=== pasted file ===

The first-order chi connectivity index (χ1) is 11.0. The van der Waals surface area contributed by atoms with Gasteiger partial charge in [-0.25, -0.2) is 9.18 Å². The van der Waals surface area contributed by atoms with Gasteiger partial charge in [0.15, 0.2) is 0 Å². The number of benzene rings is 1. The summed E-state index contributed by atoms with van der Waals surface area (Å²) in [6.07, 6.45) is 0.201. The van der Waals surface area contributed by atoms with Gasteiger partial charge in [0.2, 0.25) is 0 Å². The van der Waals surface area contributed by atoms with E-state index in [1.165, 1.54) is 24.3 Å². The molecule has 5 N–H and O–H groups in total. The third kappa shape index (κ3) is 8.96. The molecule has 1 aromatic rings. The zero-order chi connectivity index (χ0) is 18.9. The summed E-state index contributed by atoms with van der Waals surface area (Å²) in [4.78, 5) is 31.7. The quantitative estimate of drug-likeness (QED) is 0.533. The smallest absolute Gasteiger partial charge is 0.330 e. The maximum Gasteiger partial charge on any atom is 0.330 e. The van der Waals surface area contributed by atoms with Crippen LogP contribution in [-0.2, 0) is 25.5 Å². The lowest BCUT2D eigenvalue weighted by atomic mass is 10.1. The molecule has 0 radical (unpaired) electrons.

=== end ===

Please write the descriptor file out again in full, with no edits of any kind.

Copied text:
The first-order chi connectivity index (χ1) is 11.0. The van der Waals surface area contributed by atoms with Gasteiger partial charge in [-0.25, -0.2) is 9.18 Å². The van der Waals surface area contributed by atoms with Gasteiger partial charge in [0.15, 0.2) is 0 Å². The number of benzene rings is 1. The summed E-state index contributed by atoms with van der Waals surface area (Å²) in [6.07, 6.45) is 0.201. The van der Waals surface area contributed by atoms with Gasteiger partial charge in [0.2, 0.25) is 0 Å². The van der Waals surface area contributed by atoms with E-state index in [1.165, 1.54) is 24.3 Å². The molecule has 5 N–H and O–H groups in total. The third kappa shape index (κ3) is 8.96. The molecule has 1 aromatic rings. The zero-order chi connectivity index (χ0) is 18.9. The summed E-state index contributed by atoms with van der Waals surface area (Å²) in [4.78, 5) is 31.7. The quantitative estimate of drug-likeness (QED) is 0.533. The smallest absolute Gasteiger partial charge is 0.330 e. The maximum Gasteiger partial charge on any atom is 0.330 e. The van der Waals surface area contributed by atoms with Crippen LogP contribution in [-0.2, 0) is 25.5 Å². The lowest BCUT2D eigenvalue weighted by atomic mass is 10.1. The molecule has 0 radical (unpaired) electrons.